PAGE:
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The decedent, while domiciled in New Jersey, purchased an estate in Pennsylvania which he and his family thereafter occupied as a residence. His business remained in New Jersey, he kept his house there although he occupied it very infrequently, he voted there, and otherwise indicated his intention to retain his domicile in that state. He died in New Jersey, and his will was probated there. His executors made a report of the assets of the estate, comprised mostly of intangibles, as of a resident decedent, to the New Jersey tax commissioner. Meanwhile tax proceedings were instituted against the estate in Pennsylvania, and the supreme court of that state directed the assessment of a transfer tax of some $17,000,000 on the theory that he was domiciled in that state. Dorrance's Estate, (1932) 309 Pa. St. 151, 163 Atl. 303, cert. denied (1932) 288 U. S. 617, 53 Sup. Ct. 222, 77 L. Ed. 570. The executors paid that tax. Subsequently New Jersey assessed a transfer inheritance tax amounting to nearly $17,000,000 against the estate. The executors appealed from the assessment contending that the decision of the Pennsylvania court on the question of the decedent's domicile was controlling on the New Jersey authorities. Held, that the tax be affirmed. Although the Pennsylvania house was in fact the real residential home of the decedent and his family, he had no intention that it should be his permanent home; he intended it to be only a temporary home for so long as should be requisite to complete his daughters' education and give them the proper social preparation for their start in life. His domicile remained in New Jersey, and only New Jersey validly could assess the tax. In re Dorrance's Estate, (N.J. Prerog. 1934) 170 Atl. 601.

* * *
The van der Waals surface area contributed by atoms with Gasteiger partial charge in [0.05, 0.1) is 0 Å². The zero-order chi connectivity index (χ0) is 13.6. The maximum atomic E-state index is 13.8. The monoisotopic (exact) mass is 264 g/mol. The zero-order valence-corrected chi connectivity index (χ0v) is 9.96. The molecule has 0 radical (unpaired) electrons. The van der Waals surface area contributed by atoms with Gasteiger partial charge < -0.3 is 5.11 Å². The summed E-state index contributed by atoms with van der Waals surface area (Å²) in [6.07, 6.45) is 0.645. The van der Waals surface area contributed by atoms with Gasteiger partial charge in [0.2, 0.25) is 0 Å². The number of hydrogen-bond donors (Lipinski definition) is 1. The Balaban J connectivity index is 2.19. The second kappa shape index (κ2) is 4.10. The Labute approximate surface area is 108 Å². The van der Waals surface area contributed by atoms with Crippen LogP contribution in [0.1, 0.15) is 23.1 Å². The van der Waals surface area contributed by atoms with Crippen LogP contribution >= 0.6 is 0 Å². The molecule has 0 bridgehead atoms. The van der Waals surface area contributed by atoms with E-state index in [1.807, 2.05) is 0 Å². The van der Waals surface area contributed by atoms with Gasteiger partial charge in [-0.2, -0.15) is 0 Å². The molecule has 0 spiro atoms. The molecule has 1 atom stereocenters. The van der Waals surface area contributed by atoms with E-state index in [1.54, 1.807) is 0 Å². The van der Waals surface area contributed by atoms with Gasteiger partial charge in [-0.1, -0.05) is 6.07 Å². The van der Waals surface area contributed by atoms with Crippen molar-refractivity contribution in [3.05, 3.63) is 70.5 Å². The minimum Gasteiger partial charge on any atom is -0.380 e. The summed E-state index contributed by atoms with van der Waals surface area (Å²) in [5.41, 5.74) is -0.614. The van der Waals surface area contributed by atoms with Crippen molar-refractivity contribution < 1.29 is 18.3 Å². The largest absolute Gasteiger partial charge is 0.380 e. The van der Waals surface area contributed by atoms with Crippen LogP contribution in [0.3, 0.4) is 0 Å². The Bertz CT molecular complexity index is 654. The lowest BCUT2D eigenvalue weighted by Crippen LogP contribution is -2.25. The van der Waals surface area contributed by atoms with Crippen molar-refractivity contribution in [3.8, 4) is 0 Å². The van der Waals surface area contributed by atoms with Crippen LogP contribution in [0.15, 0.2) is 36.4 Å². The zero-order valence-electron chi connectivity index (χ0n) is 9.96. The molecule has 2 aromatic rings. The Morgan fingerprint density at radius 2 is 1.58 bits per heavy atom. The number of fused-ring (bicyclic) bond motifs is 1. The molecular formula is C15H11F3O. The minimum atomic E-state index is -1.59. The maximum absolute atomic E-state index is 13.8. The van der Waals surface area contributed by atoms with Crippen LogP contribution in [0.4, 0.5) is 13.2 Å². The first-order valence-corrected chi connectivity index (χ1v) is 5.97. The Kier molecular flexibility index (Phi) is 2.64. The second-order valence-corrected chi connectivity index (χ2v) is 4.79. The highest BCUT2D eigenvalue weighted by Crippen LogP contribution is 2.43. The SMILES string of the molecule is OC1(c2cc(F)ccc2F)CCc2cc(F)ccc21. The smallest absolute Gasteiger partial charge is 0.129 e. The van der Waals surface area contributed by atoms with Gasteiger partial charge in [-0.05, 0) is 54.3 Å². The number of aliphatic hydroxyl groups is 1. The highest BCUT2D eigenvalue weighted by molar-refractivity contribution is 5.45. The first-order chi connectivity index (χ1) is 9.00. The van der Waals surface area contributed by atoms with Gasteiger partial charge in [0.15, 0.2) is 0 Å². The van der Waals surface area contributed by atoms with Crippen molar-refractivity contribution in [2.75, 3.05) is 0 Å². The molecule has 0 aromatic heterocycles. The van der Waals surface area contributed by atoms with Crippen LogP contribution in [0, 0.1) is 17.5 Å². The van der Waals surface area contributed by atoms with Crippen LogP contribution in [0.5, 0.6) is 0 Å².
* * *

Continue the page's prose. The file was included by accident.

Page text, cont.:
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Final Determination of Domicil in the United States, 18 Minnesota Law Review 736 (1934)

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